At the 1979 general election Murton and Galpern both retired from the Commons and were kicked upstairs that summer. Anderson, a backbencher since her resignation, did the same with the unusual title Baroness Skrimshire of Quarter, of Dunipace in the District of Falkirk, but she suffered a fatal asthma attack just a week after her introduction to the Lords. Thomas resumed his place, with Irvine becoming First Deputy under Bernard Weatherill (Conservative, Croydon North East). Richard Cranshaw (Labour, Liverpool Toxteth) was then appointed Second Deputy. Cranshaw vacated the post in February 1981 when he defected to the Social Democratic Party. He was replaced by Ernest Armstrong (Labour, North West Durham). On 28 May 1982 Armstrong was promoted after Irvine’s resignation, with Paul Dean (Conservative, North Somerset) appointed below him.
At the 1983 general election Cranshaw was defeated while Thomas and Irvine both retired. The former two were ennobled. Weatherill then became Speaker and Harold Walker (Labour, Doncaster Central) became Chairman. Armstrong and Dean stayed still.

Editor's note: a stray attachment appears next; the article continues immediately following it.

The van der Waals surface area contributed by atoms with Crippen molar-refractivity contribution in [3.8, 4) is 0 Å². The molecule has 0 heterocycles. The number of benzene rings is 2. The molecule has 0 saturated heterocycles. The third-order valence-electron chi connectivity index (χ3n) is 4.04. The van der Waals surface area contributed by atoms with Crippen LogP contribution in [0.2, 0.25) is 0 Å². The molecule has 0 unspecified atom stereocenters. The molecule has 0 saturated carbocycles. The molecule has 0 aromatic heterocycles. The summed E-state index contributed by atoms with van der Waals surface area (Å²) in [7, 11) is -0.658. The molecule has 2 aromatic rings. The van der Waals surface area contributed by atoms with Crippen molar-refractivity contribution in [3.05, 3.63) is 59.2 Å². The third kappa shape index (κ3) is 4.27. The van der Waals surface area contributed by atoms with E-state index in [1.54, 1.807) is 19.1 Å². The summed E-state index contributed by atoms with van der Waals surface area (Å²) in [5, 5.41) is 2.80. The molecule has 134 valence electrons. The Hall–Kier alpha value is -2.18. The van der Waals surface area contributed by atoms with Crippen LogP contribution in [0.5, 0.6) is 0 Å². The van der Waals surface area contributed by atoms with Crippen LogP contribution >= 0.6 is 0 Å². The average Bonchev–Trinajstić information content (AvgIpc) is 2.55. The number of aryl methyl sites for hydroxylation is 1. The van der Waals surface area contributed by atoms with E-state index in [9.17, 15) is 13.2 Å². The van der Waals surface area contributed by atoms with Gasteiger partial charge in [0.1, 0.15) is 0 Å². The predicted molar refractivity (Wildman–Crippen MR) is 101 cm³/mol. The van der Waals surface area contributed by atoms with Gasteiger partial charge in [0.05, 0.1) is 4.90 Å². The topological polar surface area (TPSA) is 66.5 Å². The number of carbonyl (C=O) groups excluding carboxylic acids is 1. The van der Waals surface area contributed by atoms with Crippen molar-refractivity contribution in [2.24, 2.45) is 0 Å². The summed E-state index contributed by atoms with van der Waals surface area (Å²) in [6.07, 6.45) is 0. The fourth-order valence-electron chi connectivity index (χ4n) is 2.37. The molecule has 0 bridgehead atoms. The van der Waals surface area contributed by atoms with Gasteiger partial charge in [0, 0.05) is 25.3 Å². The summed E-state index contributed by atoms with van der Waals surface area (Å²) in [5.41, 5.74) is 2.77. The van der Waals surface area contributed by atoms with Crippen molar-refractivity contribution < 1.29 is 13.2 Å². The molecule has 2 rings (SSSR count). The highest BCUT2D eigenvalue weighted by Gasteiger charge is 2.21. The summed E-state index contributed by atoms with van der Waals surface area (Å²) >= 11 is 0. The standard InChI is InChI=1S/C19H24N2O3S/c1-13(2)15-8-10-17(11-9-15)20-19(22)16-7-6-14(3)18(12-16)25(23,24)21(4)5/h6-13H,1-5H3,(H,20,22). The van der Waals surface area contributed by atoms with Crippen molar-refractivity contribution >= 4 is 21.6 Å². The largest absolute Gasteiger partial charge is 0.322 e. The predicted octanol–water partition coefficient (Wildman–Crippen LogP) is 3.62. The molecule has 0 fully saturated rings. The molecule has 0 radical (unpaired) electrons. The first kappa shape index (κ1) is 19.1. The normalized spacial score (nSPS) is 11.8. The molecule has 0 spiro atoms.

In 1987 Armstrong retired. Weatherill and Walker remained, with Dean made First Deputy and Betty Boothroyd (Labour, West Bromwich West) Second. In 1992 Weatherill, Walker and Dean all stood down. Boothroyd beat Peter Brooke to the Speaker’s chair. She acquired a new team of Michael Morris (Conservative, Northampton South), Geoffrey Lofthouse (Labour, Pontefract & Castleford) and Dame Janet Fookes (Conservative, Plymouth Drake). They too departed on masse in 1997 – the latter two voluntarily, the former less so.
Their replacements were Alan Haselhurst (Conservative, Saffron Walden), Michael Martin (Labour, Glasgow Springburn) and Michael Lord (Conservative, Central Suffolk and North Ipswich). Martin succeeded Boothroyd upon her retirement in 2000, and was himself replaced by Sylvia Heal (Labour, Halesowen and Rowley Regis). This team remained stable for most of the noughties.
Martin resigned in 2009. Haselhurst and Lord both contested the ensuing election, the former getting a measly sixty-six votes and the latter just nine. The winner was outsider John Bercow (Conservative, Buckingham). That knocked off the party balance for the first time in thirty-five years. At the 2010 general election Heal left politics behind and Lord moved upstairs, taking the title Baron Framlingham, of Eye in the County of Suffolk, to avoid the obvious joke.